– cmannett85
    Feb 23, 2013 at 9:49
  • 1
    "If you feel that the landing is going to be rough - move yourself to the side a bit, protect your groin, take the hit with your thigh." - That is EXACTLY what I have done to keep myself safe and to have kids! A slight twitch of the hips is all you need!
    – BillyNair
    Feb 23, 2013 at 23:42

If you're banging the boys against the seat even when it's low, it's the result of poor technique. The pros are using a of proper technique in conjunction with their suspension.

Unfortunately, it's very difficult to learn proper technique riding a full suspension bicycle. The suspension does the work that proper technique should be doing and you just never need to learn it.

It's not a technique that I can explain either. The best I can explain it is that you land in sort of a pseudo-manual and then simply set the front end down. The best way to learn better technique is to ride a fully rigid bike for your DH, street, etc. for a while. It's learned through muscle memory more than any cognitive process. When you land rough, you feel it in a way that you don't on a full suspension. After a few dozen rough landings, your muscles start to react and the landings start to smooth out. All of the sudden one day, you take a big drop on your rigid bike and the landing is fluid and you don't feel a thing.

I know that getting an extra bike just to learn better technique is not a cheap solution, but it is the best one that I know of.

  • I suggest you go back to the beginner DH trails if you do go ahead with great suggestion.
    – mattnz
    Feb 23, 2013 at 8:16
  • This is terrible advice. Hardtail riders have to do this in order to make use of their full leg extension (i.e. their legs become the suspension), their weight goes backwards to make the extension more vertical, and conversely the front of bike is pushed forward to maintain balance. Doing this on a full susser will quickly SNAP THE FRAME! You must land with both wheels at the same time so the suspension can do the work for you, and the forces are distributed through the frame as the designers intended. There is no 'proper' technique for both frame types - because they too different.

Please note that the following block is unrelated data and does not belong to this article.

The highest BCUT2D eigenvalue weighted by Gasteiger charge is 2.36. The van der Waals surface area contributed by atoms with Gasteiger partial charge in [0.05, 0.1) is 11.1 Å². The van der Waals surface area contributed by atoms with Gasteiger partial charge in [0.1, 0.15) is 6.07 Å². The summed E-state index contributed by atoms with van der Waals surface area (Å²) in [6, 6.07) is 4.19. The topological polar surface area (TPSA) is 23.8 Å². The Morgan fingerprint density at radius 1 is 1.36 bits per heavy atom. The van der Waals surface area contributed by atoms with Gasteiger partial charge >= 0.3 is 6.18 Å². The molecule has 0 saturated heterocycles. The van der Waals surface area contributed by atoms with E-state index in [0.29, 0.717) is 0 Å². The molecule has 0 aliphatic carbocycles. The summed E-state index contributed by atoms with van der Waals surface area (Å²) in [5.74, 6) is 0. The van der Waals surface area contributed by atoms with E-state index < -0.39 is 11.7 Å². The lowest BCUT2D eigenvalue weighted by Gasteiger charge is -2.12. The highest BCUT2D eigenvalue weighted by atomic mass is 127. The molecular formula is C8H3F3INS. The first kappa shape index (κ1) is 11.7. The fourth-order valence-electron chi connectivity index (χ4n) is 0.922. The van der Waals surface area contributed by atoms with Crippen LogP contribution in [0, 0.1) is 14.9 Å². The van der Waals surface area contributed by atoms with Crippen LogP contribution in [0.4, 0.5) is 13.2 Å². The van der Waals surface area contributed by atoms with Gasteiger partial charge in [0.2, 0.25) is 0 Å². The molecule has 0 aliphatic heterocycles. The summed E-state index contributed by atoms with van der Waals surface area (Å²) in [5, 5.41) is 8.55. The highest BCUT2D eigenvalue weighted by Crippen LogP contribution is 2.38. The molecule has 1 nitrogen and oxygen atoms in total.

– cmannett85
    Feb 23, 2013 at 9:47

I always thought that a low saddle height was used in BMX because there is no suspension so the legs have to absorb all the impact whereas on a downhill bike the massive suspension should mean the legs need to absorb very little. I am not a regular downhill rider but have done it occasionally and I think that letting the suspension do the work is key. Although if you are crushing your under-carriage into the saddle it does suggest that something isn't working right. Maybe by releasing the pressure on the bike (pedals) by trying to absorb too much of the impact you are stopping the suspension's natural dampening.

  • Low seats on a BMX came about because you don't sit down to ride, unless you are going to 7-Eleven, but seats are required in competitions. I used to take the seat off my bikes and just duct tape padding around the seat tube so you don't stab yourself. In BMX, the seat is more or less protection from the seat tube and something to sit on between runs. And no seatpost, or shorter seat posts saves weight.
    – BillyNair
    Feb 23, 2013 at 23:54